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Paul George

Vise Grip: Indiana Pacers Season Preview

(Posting on behalf of MAMBINO contributor AO)

Starting Five: PG George Hill, SG Lance Stephenson, SF Paul George, PF David West, C Roy Hibbert
Key Bench Players: SF Danny Granger, PF Luis Scola, PG CJ Watson
Notable offseason additions: Scola, Watson, F Chris Copeland
Notable offseason subtractions: PF Tyler Hansborough, PG DJ Augustin, SF Gerald Green
FACT OR FICTION: The Pacers are the biggest threat to the Miami Heat 3-peat, East OR West.
FACT. In consecutive seasons the Pacers have gone out swinging, pushing the Heat harder than any team not from San Antonio, TX. In 2012 they lost 4-2 in the Conference semifinals and this year the upstarts boxed their way to a 4-3 bloodbath. Those were also Frank Vogel’s first two full years as head coach and he has undoubtedly established one of the most consistent character teams in the league. A ‘character team’ is one that has an identity. Indiana plays a physical, wear-you-out style night in and night out. They don’t waver. Think of the Chicago Bulls on the defensive end, but with legitimate scoring options on the offensive end.… Read more...

MAMBINO’s Eastern Conference Finals Preview

1) Miami Heat vs. 3) Indiana Pacers
Why do the Miami Heat take this in 5 games?
It was damn near impossible to find a consensus pick amongst the MAMBINO crew—we got votes for anywhere from a clean sweep to a 7 game slugfest. But the overwhelming sentiment was that a Pacers-Heat series couldn’t end in anything besides a NBA Finals beginning in South Beach.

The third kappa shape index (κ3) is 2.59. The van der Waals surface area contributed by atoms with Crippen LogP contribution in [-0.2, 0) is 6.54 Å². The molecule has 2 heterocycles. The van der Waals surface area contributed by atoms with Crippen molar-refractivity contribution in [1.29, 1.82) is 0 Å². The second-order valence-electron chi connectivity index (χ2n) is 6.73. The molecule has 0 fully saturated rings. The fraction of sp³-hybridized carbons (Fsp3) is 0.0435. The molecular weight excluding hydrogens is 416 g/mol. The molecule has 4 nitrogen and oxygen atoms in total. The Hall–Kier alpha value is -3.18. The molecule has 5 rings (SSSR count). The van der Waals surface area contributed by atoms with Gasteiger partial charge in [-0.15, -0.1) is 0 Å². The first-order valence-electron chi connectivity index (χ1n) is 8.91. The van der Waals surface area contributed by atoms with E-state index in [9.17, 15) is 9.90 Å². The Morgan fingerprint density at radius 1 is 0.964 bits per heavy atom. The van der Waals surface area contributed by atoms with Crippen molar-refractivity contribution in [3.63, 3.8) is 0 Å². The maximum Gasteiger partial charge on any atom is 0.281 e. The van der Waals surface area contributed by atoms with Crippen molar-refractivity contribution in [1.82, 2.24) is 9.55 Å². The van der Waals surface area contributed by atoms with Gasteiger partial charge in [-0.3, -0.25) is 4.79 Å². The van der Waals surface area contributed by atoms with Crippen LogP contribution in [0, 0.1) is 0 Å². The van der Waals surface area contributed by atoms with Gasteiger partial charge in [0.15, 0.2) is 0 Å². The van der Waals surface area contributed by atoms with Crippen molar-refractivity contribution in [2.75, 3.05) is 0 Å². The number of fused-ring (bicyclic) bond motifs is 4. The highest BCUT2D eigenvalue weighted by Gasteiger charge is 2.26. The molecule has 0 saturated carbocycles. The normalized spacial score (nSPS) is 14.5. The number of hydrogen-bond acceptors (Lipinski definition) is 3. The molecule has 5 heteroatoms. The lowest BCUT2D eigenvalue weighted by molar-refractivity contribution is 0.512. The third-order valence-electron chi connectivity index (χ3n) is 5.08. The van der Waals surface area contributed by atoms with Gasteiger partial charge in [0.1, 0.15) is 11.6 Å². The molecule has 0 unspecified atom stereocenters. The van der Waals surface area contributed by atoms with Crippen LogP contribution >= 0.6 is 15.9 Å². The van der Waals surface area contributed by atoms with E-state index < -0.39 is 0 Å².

But why? And how? Those are the questions that we seek to divine here on MAMBINO.
The Eastern Conference Finals seems to be a rare case in which the team with the best defense isn’t favored. Head coach Frank Vogel has organized the league’s best D, anchored inside-out by the massive 7’2” inside presence of Roy Hibbert and the wing excellence of Paul George and Lance Stephenson. Like the Chicago Bulls and Memphis Grizzlies, the Pacers rarely leave an open man, thanks to a minimal amount of inept one-on-one defenders, elite shot blockers and fantastic pick and roll coverage. Indiana led the league in defensive efficiency this year, including 5th in forced turnovers and 1st in opponents’ three-point makes and percentage. Even after all that, if the other team DID happen to get off a shot, they’d have to contend with the Pacers’ number one ranked rebounding. In short, if any team is going to score on Indiana, they’re going to have to hit a difficult shot, make their free throws and do all of that without second chance points.
So how could a team like this only win 49 games? Simple—they can’t score.… Read more...

Paul George Must Emerge – Indiana Pacers Preview

Starting Five: PG George Hill, SG Paul George, SF Danny Granger, PF David West, C Roy Hibbert

Key Bench Players: PG DJ Augustin, SF Gerald Green, PF Tyler Hansbrough, F Miles Plumlee, C Ian Mahinmi

Notable offseason additions:
PG DJ Augstin, G Sam Young, C Ian Mahinmi

Offseason subtractions: PG Darren Collison, SF Dahntay Jones